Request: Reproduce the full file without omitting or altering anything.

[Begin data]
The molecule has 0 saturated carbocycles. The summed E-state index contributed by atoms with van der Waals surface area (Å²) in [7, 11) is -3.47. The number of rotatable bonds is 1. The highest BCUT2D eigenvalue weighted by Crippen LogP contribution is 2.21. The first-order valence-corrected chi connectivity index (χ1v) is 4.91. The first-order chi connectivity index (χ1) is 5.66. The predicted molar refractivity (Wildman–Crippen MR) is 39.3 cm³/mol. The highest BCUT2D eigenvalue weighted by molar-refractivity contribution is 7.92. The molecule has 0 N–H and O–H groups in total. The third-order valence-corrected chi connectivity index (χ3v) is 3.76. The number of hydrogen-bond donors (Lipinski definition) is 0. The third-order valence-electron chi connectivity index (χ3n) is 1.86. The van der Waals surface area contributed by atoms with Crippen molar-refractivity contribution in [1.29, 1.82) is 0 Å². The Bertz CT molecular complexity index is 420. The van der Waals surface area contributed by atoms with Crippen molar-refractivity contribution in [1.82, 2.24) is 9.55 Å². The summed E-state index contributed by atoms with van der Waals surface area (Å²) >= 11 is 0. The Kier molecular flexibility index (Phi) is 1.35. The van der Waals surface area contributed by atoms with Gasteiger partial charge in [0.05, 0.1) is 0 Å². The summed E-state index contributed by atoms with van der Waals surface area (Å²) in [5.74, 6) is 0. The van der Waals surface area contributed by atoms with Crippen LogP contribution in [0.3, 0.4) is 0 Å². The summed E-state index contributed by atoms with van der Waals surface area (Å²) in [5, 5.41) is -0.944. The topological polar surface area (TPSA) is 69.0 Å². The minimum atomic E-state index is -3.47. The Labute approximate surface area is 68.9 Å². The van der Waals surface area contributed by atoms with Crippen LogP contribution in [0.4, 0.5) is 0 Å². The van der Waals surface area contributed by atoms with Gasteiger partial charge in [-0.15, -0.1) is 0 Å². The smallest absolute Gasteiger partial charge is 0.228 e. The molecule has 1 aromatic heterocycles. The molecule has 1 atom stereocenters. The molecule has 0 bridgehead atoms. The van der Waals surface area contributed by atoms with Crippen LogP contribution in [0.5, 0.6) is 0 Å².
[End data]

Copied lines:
The molecule has 0 saturated carbocycles. The summed E-state index contributed by atoms with van der Waals surface area (Å²) in [7, 11) is -3.47. The number of rotatable bonds is 1. The highest BCUT2D eigenvalue weighted by Crippen LogP contribution is 2.21. The first-order valence-corrected chi connectivity index (χ1v) is 4.91. The first-order chi connectivity index (χ1) is 5.66. The predicted molar refractivity (Wildman–Crippen MR) is 39.3 cm³/mol. The highest BCUT2D eigenvalue weighted by molar-refractivity contribution is 7.92. The molecule has 0 N–H and O–H groups in total. The third-order valence-corrected chi connectivity index (χ3v) is 3.76. The number of hydrogen-bond donors (Lipinski definition) is 0. The third-order valence-electron chi connectivity index (χ3n) is 1.86. The van der Waals surface area contributed by atoms with Crippen molar-refractivity contribution in [1.29, 1.82) is 0 Å². The Bertz CT molecular complexity index is 420. The van der Waals surface area contributed by atoms with Crippen molar-refractivity contribution in [1.82, 2.24) is 9.55 Å². The summed E-state index contributed by atoms with van der Waals surface area (Å²) >= 11 is 0. The Kier molecular flexibility index (Phi) is 1.35. The van der Waals surface area contributed by atoms with Gasteiger partial charge in [0.05, 0.1) is 0 Å². The summed E-state index contributed by atoms with van der Waals surface area (Å²) in [5.74, 6) is 0. The van der Waals surface area contributed by atoms with Crippen LogP contribution in [0.3, 0.4) is 0 Å². The summed E-state index contributed by atoms with van der Waals surface area (Å²) in [5, 5.41) is -0.944. The topological polar surface area (TPSA) is 69.0 Å². The minimum atomic E-state index is -3.47. The Labute approximate surface area is 68.9 Å². The van der Waals surface area contributed by atoms with Crippen LogP contribution in [0.4, 0.5) is 0 Å². The van der Waals surface area contributed by atoms with Gasteiger partial charge in [-0.15, -0.1) is 0 Å². The smallest absolute Gasteiger partial charge is 0.228 e. The molecule has 1 aromatic heterocycles. The molecule has 1 atom stereocenters. The molecule has 0 bridgehead atoms. The van der Waals surface area contributed by atoms with Crippen LogP contribution in [0.5, 0.6) is 0 Å².